Gears Tactics on PC
Back in September 2006, during Microsoft’s XO6 media briefing, Halo Wars was officially announced. It took the Xbox’s most prized exclusive IP and turned the sci-fi first-person shooter into a real-time strategy game. Despite being such a major divergence from the series’ roots, Halo Wars just felt right. Developer Ensemble Studios captured everything fans knew and loved about the Halo universe and packed it into a fast-paced, compelling real-time strategy title that was worthy of being associated with Master Chief’s epic series.
Now, in 2020, it’s time for the Gears of War series to get its own makeover. The end result is Gears Tactics, a surprisingly excellent turn-based tactics game I struggled to put down.
A collaborative effort between mainstream series developer The Coalition and Splash Damage, Gears Tactics puts the focus on strategy and intelligent play, over muscles and chainsaw bayonets, and obliterating a Locust’s head with a shotgun.
Taking place not long after Emergence Day (E-Day for you Gears veterans), Gears Tactics follows the story of Gabe Diaz, the father of Gears 5’s protagonist Kait, as he’s tasked with taking down the Locust eugenicist, Ukkon. In other words, he’s the guy making all the horrifying Locust creatures you’ve filled with shrapnel in previous titles.
Initially, I wasn’t all that sold on Tactics’ story. It’s serviceable in the sense that it gave me a reason to progress through the campaign and look forward to its story missions far more than the side missions (we’ll get to these later), but it wasn’t until the latter half where things really picked up.
Because you know just how much chaos the Locust threat unleashes on human society, there’s an added sense of significance to guiding Gabe and the rest of your Gears to success.
You could be the one to put the dent in the Locust forces. Even if in the grand scheme of future events in the series, it doesn’t seem all that major, it feels as if your strategic decisions could prevent things from being a lot worse.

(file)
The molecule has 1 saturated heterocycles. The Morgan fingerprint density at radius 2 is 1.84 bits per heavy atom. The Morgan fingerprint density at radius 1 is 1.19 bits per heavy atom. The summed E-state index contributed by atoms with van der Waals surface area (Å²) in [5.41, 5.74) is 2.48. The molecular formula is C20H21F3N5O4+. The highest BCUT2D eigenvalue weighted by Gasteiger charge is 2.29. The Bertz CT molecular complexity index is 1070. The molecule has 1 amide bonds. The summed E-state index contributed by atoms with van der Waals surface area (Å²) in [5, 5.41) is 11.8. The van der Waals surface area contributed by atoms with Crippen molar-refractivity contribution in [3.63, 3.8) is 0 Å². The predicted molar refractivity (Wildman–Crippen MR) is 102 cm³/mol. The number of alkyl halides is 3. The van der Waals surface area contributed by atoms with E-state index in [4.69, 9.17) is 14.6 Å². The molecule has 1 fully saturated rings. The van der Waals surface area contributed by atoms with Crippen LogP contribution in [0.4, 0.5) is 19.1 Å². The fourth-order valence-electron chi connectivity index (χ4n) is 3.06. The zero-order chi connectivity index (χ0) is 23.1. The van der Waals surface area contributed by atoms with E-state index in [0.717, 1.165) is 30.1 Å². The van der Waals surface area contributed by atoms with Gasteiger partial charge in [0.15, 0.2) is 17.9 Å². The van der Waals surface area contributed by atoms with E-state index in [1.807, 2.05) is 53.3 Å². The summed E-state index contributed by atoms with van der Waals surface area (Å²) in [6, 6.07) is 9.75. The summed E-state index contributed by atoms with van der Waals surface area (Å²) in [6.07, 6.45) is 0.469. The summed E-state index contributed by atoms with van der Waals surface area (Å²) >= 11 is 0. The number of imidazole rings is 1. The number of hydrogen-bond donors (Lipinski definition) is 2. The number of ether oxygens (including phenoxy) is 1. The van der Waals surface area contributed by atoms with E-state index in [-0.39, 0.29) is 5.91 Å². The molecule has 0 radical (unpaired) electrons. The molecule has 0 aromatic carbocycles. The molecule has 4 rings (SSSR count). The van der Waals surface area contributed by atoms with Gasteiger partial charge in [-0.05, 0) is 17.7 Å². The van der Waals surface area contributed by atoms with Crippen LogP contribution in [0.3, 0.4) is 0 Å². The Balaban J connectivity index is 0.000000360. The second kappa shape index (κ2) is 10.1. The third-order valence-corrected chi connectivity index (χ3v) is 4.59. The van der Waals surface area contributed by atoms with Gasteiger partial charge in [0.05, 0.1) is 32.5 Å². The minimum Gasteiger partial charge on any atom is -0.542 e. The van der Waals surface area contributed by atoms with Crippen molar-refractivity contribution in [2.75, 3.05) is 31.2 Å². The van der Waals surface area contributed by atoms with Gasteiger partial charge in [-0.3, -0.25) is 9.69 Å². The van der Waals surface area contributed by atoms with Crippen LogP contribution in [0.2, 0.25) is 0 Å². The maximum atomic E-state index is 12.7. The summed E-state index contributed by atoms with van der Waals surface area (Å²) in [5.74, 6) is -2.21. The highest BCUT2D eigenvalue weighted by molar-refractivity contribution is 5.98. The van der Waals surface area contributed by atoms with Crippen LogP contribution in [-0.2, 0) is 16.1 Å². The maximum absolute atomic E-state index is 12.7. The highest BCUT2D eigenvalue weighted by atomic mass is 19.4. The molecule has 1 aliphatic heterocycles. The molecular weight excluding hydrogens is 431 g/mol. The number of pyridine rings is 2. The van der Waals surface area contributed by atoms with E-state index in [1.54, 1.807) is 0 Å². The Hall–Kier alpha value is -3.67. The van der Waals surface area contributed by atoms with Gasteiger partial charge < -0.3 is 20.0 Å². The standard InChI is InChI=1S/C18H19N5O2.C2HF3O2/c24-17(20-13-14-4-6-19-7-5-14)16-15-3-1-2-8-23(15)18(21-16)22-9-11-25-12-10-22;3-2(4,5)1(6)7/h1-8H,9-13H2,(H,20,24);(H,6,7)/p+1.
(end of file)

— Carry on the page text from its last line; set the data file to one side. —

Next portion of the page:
It’s during these later chapters that the Gears Tactics piece begins to perfectly slot into the larger Gears of War story puzzle so to speak, and fans are sure to enjoy these revelatory moments. Also, a quick shout out to sniper Mikayla, the biggest badass in the civilian ranks and a welcome addition to the roster of characters in Gears of War.
One of my biggest concerns going into Gears Tactics was just how strongly its Gears of War DNA would come across. How would it translate, I wondered, after being ripped from the third-person shooter series, and placed into a far less “gore-heavy” genre such as turn-based tactics?
Ask anyone what comes to mind when you say Gears of War, and nine times out of ten they’ll say something about chainsawing people in half with your gun’s bayonet.
Turns out I had nothing to worry about. You can still execute Locusts in typically gory ways, and yes, you can still chainsaw them in half. Headshots will literally tear Locust heads off, and blood splatters on the screen just to make sure you’re aware of your horrifying, but incredibly satisfying deeds on the battlefield.
Everything about the game feels authentic and true to the series. From the sound effects, the aforementioned gruesome executions, and the cheeky references to features in the main series like Active Reload. Also, using the Tac-Com to get a more detailed breakdown of the chance a shot hitting its mark is a nice touch.
The only shakey inclusion was the voice acting for preorder bonus character Thrashball Cole, whose inconsistent performance varies from how fans expect the Cole Train (baby) to sound and then something else entirely less convincing.
It’s not all style and no substance, though. Gears Tactics has a surprising level of depth to its tactics gameplay, with characters divided into five different unit types on your side. Each unit type has its own skill tree, and it’s own primary weapon.
The sniper, for example, dons the Longshot as you’d expect, while the Scout reps a Gnasher Shotgun, the Support has the standard Lancer, while the Vanguard opts for the Retro Lancer and the Heavy wraps things up with the Vulcan Minigun.